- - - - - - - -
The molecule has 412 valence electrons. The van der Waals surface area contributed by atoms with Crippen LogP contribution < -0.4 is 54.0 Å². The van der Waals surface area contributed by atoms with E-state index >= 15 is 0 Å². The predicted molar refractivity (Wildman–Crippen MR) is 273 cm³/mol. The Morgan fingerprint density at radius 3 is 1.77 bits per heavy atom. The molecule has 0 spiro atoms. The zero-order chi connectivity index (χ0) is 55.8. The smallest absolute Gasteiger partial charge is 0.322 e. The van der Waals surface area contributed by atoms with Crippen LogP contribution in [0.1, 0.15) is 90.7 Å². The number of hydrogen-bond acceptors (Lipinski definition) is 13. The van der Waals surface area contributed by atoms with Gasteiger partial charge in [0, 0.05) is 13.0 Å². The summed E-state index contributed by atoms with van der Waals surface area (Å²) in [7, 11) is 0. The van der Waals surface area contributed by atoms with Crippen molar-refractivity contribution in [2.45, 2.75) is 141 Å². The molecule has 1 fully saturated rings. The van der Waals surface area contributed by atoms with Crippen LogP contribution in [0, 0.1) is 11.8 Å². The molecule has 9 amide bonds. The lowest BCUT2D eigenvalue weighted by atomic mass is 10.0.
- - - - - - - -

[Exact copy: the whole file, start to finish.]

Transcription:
The molecule has 412 valence electrons. The van der Waals surface area contributed by atoms with Crippen LogP contribution < -0.4 is 54.0 Å². The van der Waals surface area contributed by atoms with E-state index >= 15 is 0 Å². The predicted molar refractivity (Wildman–Crippen MR) is 273 cm³/mol. The Morgan fingerprint density at radius 3 is 1.77 bits per heavy atom. The molecule has 0 spiro atoms. The zero-order chi connectivity index (χ0) is 55.8. The smallest absolute Gasteiger partial charge is 0.322 e. The van der Waals surface area contributed by atoms with Crippen LogP contribution in [0.1, 0.15) is 90.7 Å². The number of hydrogen-bond acceptors (Lipinski definition) is 13. The van der Waals surface area contributed by atoms with Gasteiger partial charge in [0, 0.05) is 13.0 Å². The summed E-state index contributed by atoms with van der Waals surface area (Å²) in [7, 11) is 0. The van der Waals surface area contributed by atoms with Crippen molar-refractivity contribution in [2.45, 2.75) is 141 Å². The molecule has 1 fully saturated rings. The van der Waals surface area contributed by atoms with Crippen LogP contribution in [0, 0.1) is 11.8 Å². The molecule has 9 amide bonds. The lowest BCUT2D eigenvalue weighted by atomic mass is 10.0.